I wouldn’t choose Pulau Pef as my first destination if I had a condition or any type of health problems. But as long as I’m healthy and feel fit, I will not worry too much and try to keep a more or less healthy lifestyle. Which would be a good advice for anyone in any place on the planet, by the way...
This week, I got to play the priest! A couple staying with us wanted to celebrate their 20th wedding anniversary here and renew their wedding vows. They asked us if we could organize a little celebration. We said yes, making sure that it was not going to be just a «little» celebration.
Our whole team was eagerly planning and organizing the event for weeks. It had to be perfect. The guests had sent us the vows they gave each other 20 years ago, as well as two wedding pictures to give us an idea. We were all asked to wear white clothes or at least a white t-shirt.
At some point, someone had to re-write the vows, and guess who had the honor to do this? Since I like writing in general, it was a pleasure for me to do this, although I had no idea what to write about in the beginning. It had to be solemn and meaningful, I thought. And something that would fit various lifestyles, as I didn’t really know them and what they may have experienced during their 20-year journey together. I managed to come up with something and was actually looking forward to holding my speech in front of the entire group of guests and employees that were all invited to the ceremony. I even got to ask the famous question and luckily, they both said «I do»!
After the ceremony, there was singing, dancing, food, cake and party time until the wee hours. All in all, it was a beautiful event and all the guests were very happy.
We celebrate many events here, but never before such a big one. Usually, it’s birthdays, a marriage proposal once in a while, or public holidays, and we always try to come up with a new idea to make it special for our guests. We also like it to be a surprise for them, so we don’t tell them before or have standard procedures. Even though there is always some planning or preparations involved, we try to make it look like a spontaneous event.
Our staff is very good at improvising as well. You have to be if you live on a remote island with no easy access to shops or other providers of supply. But it’s always done with a lot of joy. Our employees never give the impression that they are forced to make an extra effort. I think, they are enjoying these celebrations as well and most of the times, they keep on playing music and singing much longer than they have to. As there are not many distractions here, these are also fun times for them, one of the reasons probably being that they always get a special treat, such as free drinks, sweets or cigarettes.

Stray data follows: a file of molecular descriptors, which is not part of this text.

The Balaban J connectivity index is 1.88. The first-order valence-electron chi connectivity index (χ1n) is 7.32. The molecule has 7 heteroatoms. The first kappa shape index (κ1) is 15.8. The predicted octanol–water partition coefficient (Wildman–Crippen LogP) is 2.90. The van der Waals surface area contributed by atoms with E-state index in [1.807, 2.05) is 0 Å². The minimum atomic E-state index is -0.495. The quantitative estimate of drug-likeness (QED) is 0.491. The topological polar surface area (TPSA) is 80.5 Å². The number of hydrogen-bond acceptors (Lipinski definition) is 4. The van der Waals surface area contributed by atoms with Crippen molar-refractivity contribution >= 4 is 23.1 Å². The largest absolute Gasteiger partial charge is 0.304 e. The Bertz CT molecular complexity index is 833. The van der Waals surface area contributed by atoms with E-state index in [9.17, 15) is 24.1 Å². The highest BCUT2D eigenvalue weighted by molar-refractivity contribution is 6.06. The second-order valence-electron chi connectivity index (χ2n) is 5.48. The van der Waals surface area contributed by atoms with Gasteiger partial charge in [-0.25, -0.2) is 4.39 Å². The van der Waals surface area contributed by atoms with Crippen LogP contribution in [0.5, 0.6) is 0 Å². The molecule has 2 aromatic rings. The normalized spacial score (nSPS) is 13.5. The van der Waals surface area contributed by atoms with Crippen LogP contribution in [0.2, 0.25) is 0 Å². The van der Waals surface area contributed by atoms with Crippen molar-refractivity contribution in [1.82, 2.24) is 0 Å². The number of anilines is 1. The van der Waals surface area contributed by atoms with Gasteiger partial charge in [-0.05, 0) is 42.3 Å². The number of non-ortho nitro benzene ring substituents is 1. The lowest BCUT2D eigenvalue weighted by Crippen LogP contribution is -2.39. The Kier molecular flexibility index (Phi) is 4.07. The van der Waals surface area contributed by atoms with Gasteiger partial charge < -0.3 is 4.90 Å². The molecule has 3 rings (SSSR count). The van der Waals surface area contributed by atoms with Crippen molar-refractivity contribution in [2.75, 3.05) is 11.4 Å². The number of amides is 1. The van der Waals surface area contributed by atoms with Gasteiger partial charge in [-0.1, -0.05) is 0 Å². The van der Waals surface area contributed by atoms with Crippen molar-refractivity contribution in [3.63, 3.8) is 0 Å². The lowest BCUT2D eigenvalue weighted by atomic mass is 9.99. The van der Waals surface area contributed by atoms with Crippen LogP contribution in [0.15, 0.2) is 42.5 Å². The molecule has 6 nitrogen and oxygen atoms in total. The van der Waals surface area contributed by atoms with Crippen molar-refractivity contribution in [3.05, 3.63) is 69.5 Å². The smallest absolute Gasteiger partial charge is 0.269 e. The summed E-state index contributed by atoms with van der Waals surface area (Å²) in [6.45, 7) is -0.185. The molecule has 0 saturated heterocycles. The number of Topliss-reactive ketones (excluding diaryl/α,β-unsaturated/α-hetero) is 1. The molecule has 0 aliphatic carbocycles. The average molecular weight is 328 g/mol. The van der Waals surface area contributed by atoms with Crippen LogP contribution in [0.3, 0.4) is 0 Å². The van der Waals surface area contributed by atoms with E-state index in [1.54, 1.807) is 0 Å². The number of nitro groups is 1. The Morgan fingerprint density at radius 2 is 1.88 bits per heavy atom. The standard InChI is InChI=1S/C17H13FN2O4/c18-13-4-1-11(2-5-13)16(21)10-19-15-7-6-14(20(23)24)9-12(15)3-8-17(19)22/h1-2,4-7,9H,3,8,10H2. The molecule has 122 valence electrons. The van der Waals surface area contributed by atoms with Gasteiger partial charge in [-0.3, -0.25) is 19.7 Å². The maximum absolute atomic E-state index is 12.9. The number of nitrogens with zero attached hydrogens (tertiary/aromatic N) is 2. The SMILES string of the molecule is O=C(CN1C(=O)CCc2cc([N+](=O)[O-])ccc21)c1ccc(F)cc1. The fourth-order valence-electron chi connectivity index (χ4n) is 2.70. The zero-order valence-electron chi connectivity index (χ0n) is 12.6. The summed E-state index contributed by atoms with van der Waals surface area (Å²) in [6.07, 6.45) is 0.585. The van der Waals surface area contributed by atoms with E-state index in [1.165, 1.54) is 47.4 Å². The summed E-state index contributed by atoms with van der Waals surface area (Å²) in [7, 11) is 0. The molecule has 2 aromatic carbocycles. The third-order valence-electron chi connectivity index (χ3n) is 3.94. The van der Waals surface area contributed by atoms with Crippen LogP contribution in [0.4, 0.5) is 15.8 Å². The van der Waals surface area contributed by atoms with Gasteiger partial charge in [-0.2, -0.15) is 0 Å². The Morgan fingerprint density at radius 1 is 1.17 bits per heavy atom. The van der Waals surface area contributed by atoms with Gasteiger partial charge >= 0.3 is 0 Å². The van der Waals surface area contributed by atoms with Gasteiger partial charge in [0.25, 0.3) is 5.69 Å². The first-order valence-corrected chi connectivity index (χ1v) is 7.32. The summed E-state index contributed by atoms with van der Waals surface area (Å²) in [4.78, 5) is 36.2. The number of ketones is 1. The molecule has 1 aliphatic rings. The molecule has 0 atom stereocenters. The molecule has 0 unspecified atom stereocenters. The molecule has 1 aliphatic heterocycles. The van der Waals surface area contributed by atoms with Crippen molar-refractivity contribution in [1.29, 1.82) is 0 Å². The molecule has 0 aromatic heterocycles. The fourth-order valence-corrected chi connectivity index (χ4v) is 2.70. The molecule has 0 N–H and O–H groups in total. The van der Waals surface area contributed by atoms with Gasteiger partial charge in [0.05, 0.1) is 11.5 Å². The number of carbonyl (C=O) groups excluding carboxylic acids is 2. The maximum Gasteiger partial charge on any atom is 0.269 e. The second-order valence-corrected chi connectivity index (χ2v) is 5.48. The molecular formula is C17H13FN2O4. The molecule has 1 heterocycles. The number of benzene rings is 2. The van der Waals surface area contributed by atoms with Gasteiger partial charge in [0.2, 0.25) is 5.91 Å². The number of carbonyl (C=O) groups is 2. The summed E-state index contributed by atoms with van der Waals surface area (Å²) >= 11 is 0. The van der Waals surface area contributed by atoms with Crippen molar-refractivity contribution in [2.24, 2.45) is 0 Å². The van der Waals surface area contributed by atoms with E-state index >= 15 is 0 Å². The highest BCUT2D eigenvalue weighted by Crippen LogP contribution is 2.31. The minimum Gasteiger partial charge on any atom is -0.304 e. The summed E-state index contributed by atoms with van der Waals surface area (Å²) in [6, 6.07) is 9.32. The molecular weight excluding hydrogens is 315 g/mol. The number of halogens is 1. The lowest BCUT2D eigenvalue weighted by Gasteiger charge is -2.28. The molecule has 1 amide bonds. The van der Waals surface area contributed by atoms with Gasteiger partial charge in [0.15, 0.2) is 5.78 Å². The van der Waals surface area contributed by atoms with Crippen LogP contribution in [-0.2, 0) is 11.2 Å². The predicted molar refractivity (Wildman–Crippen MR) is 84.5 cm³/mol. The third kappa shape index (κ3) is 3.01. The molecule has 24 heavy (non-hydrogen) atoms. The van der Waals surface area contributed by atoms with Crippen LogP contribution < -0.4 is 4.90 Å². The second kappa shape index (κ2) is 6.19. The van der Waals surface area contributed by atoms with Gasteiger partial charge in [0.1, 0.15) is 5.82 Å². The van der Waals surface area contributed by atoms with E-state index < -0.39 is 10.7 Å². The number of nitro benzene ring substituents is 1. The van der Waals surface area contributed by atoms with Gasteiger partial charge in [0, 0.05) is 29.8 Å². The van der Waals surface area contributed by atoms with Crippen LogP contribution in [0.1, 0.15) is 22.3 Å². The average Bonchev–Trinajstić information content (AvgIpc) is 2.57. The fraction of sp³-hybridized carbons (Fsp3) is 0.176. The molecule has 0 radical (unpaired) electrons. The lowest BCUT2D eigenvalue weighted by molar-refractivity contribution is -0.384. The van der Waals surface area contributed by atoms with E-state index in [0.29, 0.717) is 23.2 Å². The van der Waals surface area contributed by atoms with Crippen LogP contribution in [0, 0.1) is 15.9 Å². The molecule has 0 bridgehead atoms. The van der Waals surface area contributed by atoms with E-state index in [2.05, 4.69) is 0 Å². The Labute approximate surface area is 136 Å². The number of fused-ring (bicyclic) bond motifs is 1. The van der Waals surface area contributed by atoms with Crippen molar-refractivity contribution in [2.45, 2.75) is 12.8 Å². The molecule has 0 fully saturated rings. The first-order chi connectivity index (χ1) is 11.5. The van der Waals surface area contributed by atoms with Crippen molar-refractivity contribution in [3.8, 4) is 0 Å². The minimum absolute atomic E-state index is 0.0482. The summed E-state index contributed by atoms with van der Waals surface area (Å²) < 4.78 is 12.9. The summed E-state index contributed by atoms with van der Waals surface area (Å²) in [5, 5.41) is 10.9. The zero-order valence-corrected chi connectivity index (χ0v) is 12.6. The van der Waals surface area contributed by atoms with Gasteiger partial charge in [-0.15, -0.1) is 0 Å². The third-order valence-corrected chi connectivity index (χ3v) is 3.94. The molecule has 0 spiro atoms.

But even though we enjoy celebrations, Pulau Pef will never become a «wedding island» or any other kind of party place. As much as we like to have fun, we also enjoy our peace and quiet times again, listening to the sound of the waves and the singing of the birds. And remind ourselves that this is exactly what our guests come here for.
I love languages and have always learned them rather easily, although most of the five that I speak at a young age. So it felt like a natural consequence for me to study translation at university. My goal was to become a simultaneous interpreter after passing my translator’s diploma, but then I started working in communications and marketing and drifted away from languages. I never actually worked as a translator, but every office I have worked at was very happy to have me translate short texts and letters or check translations for them. I didn’t mind that and enjoyed doing it.
When I applied for the job as Marketing Manager at Raja4Divers, Maya asked me if I was prepared to learn some Bahasa Indonesia (Indonesian) and I answered that this was one of the things I was really looking forward to. I was very eager to learn a new language and naïvely imagined it would be as easy as in my younger years. I guess you know where I’m heading – it turned out a lot more difficult than I thought!
Grammatically, Indonesian is not a difficult language. There are no tenses and no declinations and plural forms are often created by simply repeating the word twice. But even though the vocabulary has some Dutch and English influence, it has no common roots with any Latin or Anglo-Saxon languages that I speak. This makes it hard for me to remember the words, even after repeating them many times and trying to learn them by heart. At the beginning, everybody told me to be patient. «It’ll come in time, you don’t have to rush», they said. Well, I’m not a very patient person, so I wanted to speed up things and ordered a textbook to study in a more structured way. I was convinced, this was going to do the trick and started studying enthusiastically during my lunch breaks. At least for a few weeks.
Unfortunately, the words didn’t stick with me any better than before. The fact that I work at the office here, surrounded by Indonesian ladies who speak perfect English, as well as our German Facility Manger and Maya, with both of whom I speak German, doesn’t really help. I feel a little ashamed of not being able to communicate with our local staff who doesn’t speak English. And it doesn’t make me proud to sit at the staff meeting every morning listening to my colleagues speak a language that I only understand little bits and pieces of. Every day, I tell myself that something has got to change! And then I have a million excuses why I didn’t have time to study again…